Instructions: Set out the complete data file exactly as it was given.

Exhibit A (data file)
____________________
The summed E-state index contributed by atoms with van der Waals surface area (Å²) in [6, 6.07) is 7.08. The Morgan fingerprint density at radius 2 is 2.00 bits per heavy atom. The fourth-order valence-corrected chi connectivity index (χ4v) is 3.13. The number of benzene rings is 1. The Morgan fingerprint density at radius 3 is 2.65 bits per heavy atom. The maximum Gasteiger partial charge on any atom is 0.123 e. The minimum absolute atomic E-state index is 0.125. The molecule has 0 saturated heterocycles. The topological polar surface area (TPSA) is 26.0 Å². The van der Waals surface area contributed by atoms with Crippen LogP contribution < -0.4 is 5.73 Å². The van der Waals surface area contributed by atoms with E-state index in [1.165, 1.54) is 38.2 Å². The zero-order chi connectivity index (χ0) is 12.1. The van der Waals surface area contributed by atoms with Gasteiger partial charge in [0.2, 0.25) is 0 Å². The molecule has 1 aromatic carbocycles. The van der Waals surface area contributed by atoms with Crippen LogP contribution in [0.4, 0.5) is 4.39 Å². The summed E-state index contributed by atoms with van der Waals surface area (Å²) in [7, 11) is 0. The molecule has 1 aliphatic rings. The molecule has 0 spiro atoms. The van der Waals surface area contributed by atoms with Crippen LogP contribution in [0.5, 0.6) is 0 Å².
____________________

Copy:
The summed E-state index contributed by atoms with van der Waals surface area (Å²) in [6, 6.07) is 7.08. The Morgan fingerprint density at radius 2 is 2.00 bits per heavy atom. The fourth-order valence-corrected chi connectivity index (χ4v) is 3.13. The number of benzene rings is 1. The Morgan fingerprint density at radius 3 is 2.65 bits per heavy atom. The maximum Gasteiger partial charge on any atom is 0.123 e. The minimum absolute atomic E-state index is 0.125. The molecule has 0 saturated heterocycles. The topological polar surface area (TPSA) is 26.0 Å². The van der Waals surface area contributed by atoms with Crippen LogP contribution < -0.4 is 5.73 Å². The van der Waals surface area contributed by atoms with E-state index in [1.165, 1.54) is 38.2 Å². The zero-order chi connectivity index (χ0) is 12.1. The van der Waals surface area contributed by atoms with Gasteiger partial charge in [0.2, 0.25) is 0 Å². The molecule has 1 aromatic carbocycles. The van der Waals surface area contributed by atoms with Crippen LogP contribution in [0.4, 0.5) is 4.39 Å². The summed E-state index contributed by atoms with van der Waals surface area (Å²) in [7, 11) is 0. The molecule has 1 aliphatic rings. The molecule has 0 spiro atoms. The van der Waals surface area contributed by atoms with Crippen LogP contribution in [0.5, 0.6) is 0 Å².